July 5, 2019 at 11:09 am #3907
I was stumbling from link to link relating to the Earthbound Halloween Hack when I came across the following:
The functional importance of the ego is manifested in the fact that normally control over the approaches to motility devolves upon it. Thus in its relation to the id it is like a man on horseback, who has to hold in check the superior strength of the horse; with this difference, that the rider tries to do so with his own strength while the ego uses borrowed forces. The analogy may be carried a little further. Often a rider, if he is not to be parted from his horse, is obliged to guide it where it wants to go; so in the same way the ego is in the habit of transforming the id’s will into action as if it were its own.
One thing came to mind: freeform. Well, to be truthful, the reason I listen to any music is to satisfy and reinforce base animalistic instinct as much as possible (I generally shy away from any that requires paying attention, though there’s the potential for stuff to become pretty amazing when it does), but this rings most true in the case of freeform. Constant kicks, harsh filtered leads, “losing the magic” when a melody becomes too pronounced…it’s the perfect example of what it means to just “gopher it”, or in this analogy to be “thankful for the horse”: pure instinct, total disregard for what’s superficial, pursuit at all costs of life or death based on whatever sounds cooler at the time, pure sensation…pure existence. Huh, no wonder so many of us like that album if that was the concept behind it. Of course I don’t mean to superimpose a meaning like that on it that everyone has to agree with, and the same goes for the rest of the genre, but it’s certainly the selling point for me. The fact it’s so natural to me in daily life might be why I’ve struggled with production too; you have to be rather impulsive and thoughtless, or just unaware, to voluntarily do something as inefficient as production or composition. Luckily that means I have no problem starting and staying in there until it’s already the next day, but for whatever reason, once I’m in the DAW intentionally manipulating data I get caught up in thinking about how to convey that thoughtlessness; that’s a hell of an oxymoron! Maybe I shouldn’t use speakers or headphones until I’m “proof-listening” away from the computer. Maybe in the case of the top producers the reversal is in the other direction.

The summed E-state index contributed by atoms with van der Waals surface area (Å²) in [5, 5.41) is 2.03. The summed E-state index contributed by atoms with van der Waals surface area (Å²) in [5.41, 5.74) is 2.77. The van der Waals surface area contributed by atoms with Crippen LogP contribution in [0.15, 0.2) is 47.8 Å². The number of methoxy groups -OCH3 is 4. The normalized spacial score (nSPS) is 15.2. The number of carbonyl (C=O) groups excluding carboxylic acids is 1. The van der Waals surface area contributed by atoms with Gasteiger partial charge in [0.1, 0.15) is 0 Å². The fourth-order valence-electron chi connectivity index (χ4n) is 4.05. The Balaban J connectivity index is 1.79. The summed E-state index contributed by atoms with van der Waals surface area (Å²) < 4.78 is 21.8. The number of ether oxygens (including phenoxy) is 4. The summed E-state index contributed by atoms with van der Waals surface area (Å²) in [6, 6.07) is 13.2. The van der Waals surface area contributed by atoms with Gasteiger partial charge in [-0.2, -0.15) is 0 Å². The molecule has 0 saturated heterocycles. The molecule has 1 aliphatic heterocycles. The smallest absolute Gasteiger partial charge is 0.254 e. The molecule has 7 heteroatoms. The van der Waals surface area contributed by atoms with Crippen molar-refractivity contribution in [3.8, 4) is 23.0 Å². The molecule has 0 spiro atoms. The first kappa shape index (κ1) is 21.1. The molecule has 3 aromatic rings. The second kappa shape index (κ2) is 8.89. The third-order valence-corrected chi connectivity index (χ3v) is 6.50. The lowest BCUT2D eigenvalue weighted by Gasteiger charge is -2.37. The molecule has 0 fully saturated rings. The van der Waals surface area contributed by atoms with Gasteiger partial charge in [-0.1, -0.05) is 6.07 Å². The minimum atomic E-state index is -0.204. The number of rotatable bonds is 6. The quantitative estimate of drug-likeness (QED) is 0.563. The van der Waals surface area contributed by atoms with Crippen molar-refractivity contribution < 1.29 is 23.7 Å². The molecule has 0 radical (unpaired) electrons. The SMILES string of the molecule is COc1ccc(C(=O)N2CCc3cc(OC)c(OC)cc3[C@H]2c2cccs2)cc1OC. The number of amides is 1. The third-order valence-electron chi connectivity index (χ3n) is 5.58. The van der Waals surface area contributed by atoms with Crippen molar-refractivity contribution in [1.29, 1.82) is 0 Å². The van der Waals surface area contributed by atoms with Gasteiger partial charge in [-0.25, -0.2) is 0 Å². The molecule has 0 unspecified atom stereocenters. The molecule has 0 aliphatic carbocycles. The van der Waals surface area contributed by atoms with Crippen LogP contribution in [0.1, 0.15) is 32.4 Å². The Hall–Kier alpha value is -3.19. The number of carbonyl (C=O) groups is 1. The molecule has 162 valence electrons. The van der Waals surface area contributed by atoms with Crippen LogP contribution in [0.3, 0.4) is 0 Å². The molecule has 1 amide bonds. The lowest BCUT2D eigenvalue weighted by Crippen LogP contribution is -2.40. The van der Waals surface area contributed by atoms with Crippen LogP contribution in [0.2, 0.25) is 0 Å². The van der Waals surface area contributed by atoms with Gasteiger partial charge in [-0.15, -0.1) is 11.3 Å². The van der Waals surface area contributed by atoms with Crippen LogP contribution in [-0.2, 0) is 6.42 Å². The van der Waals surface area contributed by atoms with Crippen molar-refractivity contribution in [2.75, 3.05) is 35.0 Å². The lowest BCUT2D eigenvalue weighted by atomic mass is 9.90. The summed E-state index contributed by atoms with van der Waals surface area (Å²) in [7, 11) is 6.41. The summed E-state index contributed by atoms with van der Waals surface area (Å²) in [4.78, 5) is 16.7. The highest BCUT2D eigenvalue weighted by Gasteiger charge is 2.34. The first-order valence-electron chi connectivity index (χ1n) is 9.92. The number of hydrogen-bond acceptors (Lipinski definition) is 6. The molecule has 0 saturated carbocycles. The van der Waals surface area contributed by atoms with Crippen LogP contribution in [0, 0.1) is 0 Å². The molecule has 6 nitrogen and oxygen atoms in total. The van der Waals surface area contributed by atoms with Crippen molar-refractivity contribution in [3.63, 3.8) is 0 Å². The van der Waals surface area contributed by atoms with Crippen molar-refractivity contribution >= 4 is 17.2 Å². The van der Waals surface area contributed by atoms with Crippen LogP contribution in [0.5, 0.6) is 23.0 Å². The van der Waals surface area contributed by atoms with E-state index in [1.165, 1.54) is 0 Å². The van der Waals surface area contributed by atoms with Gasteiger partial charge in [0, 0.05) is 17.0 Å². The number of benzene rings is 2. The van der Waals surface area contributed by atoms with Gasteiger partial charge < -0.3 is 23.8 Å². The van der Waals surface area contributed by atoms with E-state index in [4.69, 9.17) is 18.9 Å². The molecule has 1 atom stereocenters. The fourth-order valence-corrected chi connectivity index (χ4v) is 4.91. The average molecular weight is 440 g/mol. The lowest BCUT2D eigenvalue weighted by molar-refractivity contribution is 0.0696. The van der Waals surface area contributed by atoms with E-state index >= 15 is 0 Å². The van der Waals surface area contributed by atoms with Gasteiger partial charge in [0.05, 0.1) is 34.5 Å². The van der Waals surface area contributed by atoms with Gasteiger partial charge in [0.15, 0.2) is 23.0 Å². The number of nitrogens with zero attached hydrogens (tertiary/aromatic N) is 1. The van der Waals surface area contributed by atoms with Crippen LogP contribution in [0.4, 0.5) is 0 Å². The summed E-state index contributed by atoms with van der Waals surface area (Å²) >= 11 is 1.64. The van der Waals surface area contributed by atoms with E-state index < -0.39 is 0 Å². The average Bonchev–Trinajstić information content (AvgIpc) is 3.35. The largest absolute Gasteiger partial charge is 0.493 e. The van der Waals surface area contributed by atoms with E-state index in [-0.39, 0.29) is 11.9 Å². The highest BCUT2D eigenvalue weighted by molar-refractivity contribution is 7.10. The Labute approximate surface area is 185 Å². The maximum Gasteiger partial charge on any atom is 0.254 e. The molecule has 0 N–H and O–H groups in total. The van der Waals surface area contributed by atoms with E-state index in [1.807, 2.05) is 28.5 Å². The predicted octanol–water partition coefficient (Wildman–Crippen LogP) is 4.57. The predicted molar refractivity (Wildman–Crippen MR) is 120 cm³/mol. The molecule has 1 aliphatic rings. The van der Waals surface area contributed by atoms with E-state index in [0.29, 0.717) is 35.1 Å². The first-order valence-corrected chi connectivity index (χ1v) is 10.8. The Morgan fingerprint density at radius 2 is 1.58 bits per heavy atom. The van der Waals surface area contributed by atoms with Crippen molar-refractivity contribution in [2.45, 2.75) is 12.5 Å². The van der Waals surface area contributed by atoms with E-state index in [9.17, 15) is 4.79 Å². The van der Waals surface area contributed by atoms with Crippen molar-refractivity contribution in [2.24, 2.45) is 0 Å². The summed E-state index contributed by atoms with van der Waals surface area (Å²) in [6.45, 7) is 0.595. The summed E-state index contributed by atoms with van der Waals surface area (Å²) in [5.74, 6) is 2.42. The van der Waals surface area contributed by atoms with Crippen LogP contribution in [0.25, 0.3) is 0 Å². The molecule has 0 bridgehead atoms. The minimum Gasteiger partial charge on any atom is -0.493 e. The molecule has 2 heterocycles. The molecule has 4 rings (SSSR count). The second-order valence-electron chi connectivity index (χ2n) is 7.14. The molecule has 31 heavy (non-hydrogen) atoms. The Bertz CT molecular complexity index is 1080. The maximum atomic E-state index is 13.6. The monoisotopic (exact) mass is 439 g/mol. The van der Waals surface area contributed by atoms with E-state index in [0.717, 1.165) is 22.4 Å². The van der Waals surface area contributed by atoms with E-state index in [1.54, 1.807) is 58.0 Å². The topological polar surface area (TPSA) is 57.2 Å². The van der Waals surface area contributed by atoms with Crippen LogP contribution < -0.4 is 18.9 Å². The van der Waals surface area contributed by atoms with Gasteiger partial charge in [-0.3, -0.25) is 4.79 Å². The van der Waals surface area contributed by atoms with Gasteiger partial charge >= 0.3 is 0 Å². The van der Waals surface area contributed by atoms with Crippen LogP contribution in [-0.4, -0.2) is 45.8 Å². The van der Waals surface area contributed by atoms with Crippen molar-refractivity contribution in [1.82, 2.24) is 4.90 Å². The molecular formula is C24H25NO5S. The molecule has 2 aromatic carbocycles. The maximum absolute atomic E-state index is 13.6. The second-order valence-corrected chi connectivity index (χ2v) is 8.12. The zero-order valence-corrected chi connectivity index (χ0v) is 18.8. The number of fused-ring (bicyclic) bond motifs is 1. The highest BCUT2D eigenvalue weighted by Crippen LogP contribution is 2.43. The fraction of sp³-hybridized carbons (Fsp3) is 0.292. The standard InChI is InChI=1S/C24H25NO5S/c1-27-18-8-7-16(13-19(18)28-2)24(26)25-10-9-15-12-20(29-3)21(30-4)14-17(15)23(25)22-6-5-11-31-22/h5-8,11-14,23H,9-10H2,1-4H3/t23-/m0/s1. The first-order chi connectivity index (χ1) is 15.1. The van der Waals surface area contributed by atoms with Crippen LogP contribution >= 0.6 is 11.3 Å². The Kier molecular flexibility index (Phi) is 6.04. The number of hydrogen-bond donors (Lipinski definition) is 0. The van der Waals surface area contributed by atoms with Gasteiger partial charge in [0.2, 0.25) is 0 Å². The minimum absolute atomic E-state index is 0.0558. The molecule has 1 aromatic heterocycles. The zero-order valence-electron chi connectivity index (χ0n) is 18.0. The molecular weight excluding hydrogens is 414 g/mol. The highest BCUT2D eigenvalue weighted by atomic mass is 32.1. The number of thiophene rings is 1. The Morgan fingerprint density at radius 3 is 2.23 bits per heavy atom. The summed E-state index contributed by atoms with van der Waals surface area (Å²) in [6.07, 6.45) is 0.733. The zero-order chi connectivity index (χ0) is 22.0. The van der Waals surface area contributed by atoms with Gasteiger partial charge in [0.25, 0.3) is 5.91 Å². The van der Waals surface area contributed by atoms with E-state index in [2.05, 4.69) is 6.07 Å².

I thought I’d have more to say, but I guess that’s it. I couldn’t just ignore the name of that animal in such a relevant context, right?
Any additions or alternate takes would be very much appreciated.July 23, 2019 at 11:29 pm #3908
Your post struck a few chords on me (excuse the pun): on philosophy of art, on the process of producing and interpreting/consuming music.
the reason I listen to any music is to satisfy and reinforce base animalistic instinct as much as possible
Reminded me of how music appeals to emotions, which are different facets of the same thing, which is the ego which wants something or not.
Thus, I would expect thoughtlessness to be found in ambient textures, noise and drone, to bring a sense of atmosphere and space, without strong emotions.
Experiencing music, either by producing or listening, relates to describing and sharing more or less crudely states of mind, like say,
mental illnesses or a conversation with someone.
But since instrumentality or two-way telepathy isn’t happening anytime soon, we use art instead to do so.
It probably can help cope with the condition of human life through self-expression, but may also be considered a luxury, or even pretentious.August 26, 2019 at 2:48 am #3909
I’m glad it did for somebody! Because looking back, it really went all over the place. The main thing for me is the way it shed a new light on the name of the site in a very freeform-appropriate manner.
For me emotion comes first when it comes to the appeal of music, though I can’t imagine most of what I listen to having much if any emotion put into it, so that would be emotion in the listener, i.e. myself. This is also why I don’t dismiss ambient/drone/noise and the like, as I don’t pretend to have definitions of “good” or “bad” in creative works other than whether or not they please me at a given moment. My top 10 list is thus a ranking of how many moments each summation of sonic elements happened to appeal to me, weighted by how powerful those moments were (not that that’s what was going through my head at the time…) Maybe I’d benefit from a more properly thought-out philosophy on art, but I’m not good for much more than this off-the-cuff type of thing at present. Maybe when I’m older we’ll see; for now I just have an unpopular opinion on what constitutes quality.
It definitely does rule out lyrics for me if they’re in a language I understand, though. I don’t think any vocalist has any business telling me what to feel. As much emotion as clearly goes into freeform and related electronic genres, that type of music shows instead of tells (again, id over ego.)